The repetition used in this poem is internal rhyme. For example, the underlined words the little ones leaped, shouted, and laugh’d (paragraph 4, line 3) are the internal rhyme that used to make the poem catchy and easy to remember. The poet not only used simple language but he also used internal rhyme to draw the attention of the readers. The emotion that the poet trying to delivered in here is the continuous joy of the children. The poet used this sound device as he does not want to end the happiness and let their laughter echoed on the hills. The sounds and games of the children harmonize with a busy world of sheep and birds and think of them a part of the nature.
Meanwhile, in the poem She Walks In Beauty (1814) by Lord Byron is a lyrical and rhyming poem that focused on female beauty and explores the idea that physical appearance depends on inner goodness and, if in harmony, can result in the romantic ideal of aesthetic. Often labeled a love poem, there is no direct mention of love and no suggestion of romance between speaker and subject. Clearly there is deep affection shown, an artist’s admiration for a female figure who is perhaps more of a symbol of purity and innocence. The power of emotion and imagination is the center elements in this poem.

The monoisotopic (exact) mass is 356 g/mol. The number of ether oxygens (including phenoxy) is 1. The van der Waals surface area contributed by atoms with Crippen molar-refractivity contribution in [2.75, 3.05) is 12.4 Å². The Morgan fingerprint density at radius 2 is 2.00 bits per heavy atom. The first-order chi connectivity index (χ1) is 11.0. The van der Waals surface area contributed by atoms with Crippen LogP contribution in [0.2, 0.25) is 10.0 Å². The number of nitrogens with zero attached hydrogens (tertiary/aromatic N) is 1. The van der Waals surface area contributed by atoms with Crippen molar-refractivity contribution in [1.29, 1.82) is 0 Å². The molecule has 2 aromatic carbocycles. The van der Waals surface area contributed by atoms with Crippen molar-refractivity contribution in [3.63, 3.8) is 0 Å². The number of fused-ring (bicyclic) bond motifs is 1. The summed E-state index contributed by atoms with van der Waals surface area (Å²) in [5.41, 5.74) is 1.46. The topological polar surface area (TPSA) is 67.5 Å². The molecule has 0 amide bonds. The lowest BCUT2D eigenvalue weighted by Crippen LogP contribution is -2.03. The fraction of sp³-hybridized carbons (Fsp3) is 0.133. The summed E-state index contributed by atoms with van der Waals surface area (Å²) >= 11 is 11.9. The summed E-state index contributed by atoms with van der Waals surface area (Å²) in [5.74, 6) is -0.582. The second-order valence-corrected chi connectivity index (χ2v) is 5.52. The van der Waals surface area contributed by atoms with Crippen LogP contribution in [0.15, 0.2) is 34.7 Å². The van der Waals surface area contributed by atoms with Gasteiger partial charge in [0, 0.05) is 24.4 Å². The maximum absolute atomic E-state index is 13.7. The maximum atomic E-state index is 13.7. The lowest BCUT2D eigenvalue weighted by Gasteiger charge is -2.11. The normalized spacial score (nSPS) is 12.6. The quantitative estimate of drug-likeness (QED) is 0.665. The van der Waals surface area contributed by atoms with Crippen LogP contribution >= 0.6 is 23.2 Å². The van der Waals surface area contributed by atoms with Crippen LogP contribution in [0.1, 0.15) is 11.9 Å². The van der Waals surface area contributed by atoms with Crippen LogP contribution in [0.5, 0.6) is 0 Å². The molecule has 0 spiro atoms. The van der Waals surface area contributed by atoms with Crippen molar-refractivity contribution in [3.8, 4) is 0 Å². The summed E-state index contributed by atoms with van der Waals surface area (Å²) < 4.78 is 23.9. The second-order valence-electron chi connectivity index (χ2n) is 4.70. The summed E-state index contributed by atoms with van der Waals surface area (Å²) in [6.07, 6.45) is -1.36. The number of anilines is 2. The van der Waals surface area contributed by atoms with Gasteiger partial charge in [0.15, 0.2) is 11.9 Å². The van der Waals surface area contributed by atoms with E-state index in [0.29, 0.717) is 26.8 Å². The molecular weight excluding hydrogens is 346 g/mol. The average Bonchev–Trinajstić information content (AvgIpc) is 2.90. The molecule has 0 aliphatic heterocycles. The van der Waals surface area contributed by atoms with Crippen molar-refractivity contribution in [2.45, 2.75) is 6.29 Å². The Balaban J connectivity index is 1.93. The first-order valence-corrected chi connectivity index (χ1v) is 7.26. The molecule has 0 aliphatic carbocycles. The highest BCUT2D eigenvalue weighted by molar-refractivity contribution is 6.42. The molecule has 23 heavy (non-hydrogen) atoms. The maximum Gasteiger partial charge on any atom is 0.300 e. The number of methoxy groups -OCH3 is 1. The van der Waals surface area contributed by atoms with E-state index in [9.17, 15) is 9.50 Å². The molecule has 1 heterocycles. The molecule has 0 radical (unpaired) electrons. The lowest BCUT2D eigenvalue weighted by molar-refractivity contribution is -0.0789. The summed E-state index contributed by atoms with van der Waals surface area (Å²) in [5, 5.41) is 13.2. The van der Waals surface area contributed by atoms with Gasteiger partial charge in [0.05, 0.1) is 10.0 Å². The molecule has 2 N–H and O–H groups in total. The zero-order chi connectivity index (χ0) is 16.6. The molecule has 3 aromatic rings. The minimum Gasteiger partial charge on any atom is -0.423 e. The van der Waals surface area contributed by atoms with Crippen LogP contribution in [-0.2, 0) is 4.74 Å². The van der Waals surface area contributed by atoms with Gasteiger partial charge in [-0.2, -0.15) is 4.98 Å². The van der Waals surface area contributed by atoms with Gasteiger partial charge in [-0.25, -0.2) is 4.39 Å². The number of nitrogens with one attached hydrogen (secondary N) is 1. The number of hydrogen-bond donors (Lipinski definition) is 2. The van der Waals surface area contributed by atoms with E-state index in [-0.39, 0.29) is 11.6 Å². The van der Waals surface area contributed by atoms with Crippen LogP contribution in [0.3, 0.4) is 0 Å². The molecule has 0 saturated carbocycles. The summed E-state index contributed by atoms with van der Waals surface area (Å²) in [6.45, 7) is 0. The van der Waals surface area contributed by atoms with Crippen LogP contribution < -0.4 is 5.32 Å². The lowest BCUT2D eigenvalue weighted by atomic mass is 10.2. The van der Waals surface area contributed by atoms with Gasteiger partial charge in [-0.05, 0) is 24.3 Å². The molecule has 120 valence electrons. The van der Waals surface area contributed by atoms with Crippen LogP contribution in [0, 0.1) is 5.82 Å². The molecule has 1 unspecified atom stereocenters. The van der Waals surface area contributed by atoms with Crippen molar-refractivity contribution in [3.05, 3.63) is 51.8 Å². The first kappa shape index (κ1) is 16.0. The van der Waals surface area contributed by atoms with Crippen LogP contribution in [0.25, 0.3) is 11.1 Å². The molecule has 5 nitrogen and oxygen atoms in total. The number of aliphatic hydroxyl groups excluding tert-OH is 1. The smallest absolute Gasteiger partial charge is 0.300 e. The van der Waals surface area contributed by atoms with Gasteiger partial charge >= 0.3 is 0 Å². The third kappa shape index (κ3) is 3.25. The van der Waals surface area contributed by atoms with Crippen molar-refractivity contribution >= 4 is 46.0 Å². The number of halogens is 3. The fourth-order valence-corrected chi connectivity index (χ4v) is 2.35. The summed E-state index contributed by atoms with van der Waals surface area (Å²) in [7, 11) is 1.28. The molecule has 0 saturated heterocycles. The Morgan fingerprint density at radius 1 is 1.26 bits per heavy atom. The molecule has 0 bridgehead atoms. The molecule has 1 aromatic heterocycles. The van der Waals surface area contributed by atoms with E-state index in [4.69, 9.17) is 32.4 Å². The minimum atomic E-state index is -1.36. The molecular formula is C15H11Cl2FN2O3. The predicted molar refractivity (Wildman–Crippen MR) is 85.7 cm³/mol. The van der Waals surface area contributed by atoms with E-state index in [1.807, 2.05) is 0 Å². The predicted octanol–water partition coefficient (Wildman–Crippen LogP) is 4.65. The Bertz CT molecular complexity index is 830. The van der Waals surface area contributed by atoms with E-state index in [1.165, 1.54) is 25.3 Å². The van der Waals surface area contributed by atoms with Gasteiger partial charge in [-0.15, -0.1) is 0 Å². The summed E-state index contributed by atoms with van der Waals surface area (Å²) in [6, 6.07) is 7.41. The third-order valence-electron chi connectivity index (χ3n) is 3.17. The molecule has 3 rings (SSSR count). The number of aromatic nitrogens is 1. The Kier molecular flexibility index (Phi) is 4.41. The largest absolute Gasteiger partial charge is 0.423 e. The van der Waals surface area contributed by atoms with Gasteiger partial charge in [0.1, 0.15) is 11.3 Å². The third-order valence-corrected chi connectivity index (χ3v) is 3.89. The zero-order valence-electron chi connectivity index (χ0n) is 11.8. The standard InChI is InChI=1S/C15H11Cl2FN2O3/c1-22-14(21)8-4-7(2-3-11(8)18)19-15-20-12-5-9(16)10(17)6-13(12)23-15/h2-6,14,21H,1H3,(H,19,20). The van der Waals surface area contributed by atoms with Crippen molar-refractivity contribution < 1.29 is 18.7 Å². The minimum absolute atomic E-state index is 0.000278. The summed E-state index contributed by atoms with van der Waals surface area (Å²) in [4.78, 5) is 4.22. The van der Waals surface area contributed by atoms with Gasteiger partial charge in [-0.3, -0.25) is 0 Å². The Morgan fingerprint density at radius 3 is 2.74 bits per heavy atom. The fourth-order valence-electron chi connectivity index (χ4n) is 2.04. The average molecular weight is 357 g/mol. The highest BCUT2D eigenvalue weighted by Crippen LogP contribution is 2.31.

Firstly, the Romantic concepts of emotion and imagination can be seen through the structure of the poem. This poem is divided into three stanzas of six lines, with an ABABAB rhyme scheme, where alternate rhymes add to and complement the idea of balance and harmony. The pairing of two rhyming sounds in each stanza work well because the poem concerns itself with the two imagination forces—darkness and light—at work in the woman’s beauty, and also at two areas of her beauty—the internal and the external. The rhyming words themselves especially in the first stanza are important. The word night rhymes with its opposite, light and bright, in the same way that this woman contains the two opposing forces in her particular type of beauty.